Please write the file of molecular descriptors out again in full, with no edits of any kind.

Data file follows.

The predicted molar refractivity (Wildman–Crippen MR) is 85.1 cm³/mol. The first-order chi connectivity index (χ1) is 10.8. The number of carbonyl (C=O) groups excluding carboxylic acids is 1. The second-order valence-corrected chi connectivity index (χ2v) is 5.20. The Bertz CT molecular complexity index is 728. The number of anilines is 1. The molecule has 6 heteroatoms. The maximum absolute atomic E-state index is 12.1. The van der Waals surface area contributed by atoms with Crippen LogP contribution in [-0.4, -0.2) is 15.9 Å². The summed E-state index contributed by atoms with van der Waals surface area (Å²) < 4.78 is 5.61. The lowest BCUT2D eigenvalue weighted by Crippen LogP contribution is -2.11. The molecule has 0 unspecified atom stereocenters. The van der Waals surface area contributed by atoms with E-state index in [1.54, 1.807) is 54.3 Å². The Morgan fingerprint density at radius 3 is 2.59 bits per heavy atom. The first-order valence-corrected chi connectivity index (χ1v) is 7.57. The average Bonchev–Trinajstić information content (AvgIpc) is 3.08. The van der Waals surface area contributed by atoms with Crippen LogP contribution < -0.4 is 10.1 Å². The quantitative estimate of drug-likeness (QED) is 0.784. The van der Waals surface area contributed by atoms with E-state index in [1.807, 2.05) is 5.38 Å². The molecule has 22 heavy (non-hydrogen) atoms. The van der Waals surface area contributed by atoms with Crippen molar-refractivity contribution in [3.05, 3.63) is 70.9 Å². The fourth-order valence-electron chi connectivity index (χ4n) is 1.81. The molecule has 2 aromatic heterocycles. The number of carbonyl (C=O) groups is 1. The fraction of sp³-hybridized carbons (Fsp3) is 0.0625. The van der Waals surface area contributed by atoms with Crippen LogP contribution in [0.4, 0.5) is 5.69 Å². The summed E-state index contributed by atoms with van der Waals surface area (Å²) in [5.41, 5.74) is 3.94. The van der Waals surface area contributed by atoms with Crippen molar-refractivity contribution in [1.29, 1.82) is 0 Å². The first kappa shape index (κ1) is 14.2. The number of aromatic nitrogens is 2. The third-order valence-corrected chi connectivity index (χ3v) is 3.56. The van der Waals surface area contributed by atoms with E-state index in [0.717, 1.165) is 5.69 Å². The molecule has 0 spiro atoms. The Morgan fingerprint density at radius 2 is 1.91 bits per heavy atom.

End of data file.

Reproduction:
The predicted molar refractivity (Wildman–Crippen MR) is 85.1 cm³/mol. The first-order chi connectivity index (χ1) is 10.8. The number of carbonyl (C=O) groups excluding carboxylic acids is 1. The second-order valence-corrected chi connectivity index (χ2v) is 5.20. The Bertz CT molecular complexity index is 728. The number of anilines is 1. The molecule has 6 heteroatoms. The maximum absolute atomic E-state index is 12.1. The van der Waals surface area contributed by atoms with Crippen LogP contribution in [-0.4, -0.2) is 15.9 Å². The summed E-state index contributed by atoms with van der Waals surface area (Å²) < 4.78 is 5.61. The lowest BCUT2D eigenvalue weighted by Crippen LogP contribution is -2.11. The molecule has 0 unspecified atom stereocenters. The van der Waals surface area contributed by atoms with E-state index in [1.54, 1.807) is 54.3 Å². The Morgan fingerprint density at radius 3 is 2.59 bits per heavy atom. The first-order valence-corrected chi connectivity index (χ1v) is 7.57. The average Bonchev–Trinajstić information content (AvgIpc) is 3.08. The van der Waals surface area contributed by atoms with Crippen LogP contribution < -0.4 is 10.1 Å². The quantitative estimate of drug-likeness (QED) is 0.784. The van der Waals surface area contributed by atoms with E-state index in [1.807, 2.05) is 5.38 Å². The molecule has 22 heavy (non-hydrogen) atoms. The van der Waals surface area contributed by atoms with Crippen molar-refractivity contribution in [3.05, 3.63) is 70.9 Å². The fourth-order valence-electron chi connectivity index (χ4n) is 1.81. The molecule has 2 aromatic heterocycles. The number of carbonyl (C=O) groups is 1. The fraction of sp³-hybridized carbons (Fsp3) is 0.0625. The van der Waals surface area contributed by atoms with Crippen LogP contribution in [0.4, 0.5) is 5.69 Å². The summed E-state index contributed by atoms with van der Waals surface area (Å²) in [5.41, 5.74) is 3.94. The van der Waals surface area contributed by atoms with Crippen molar-refractivity contribution in [1.29, 1.82) is 0 Å². The first kappa shape index (κ1) is 14.2. The number of aromatic nitrogens is 2. The third-order valence-corrected chi connectivity index (χ3v) is 3.56. The van der Waals surface area contributed by atoms with E-state index in [0.717, 1.165) is 5.69 Å². The molecule has 0 spiro atoms. The Morgan fingerprint density at radius 2 is 1.91 bits per heavy atom.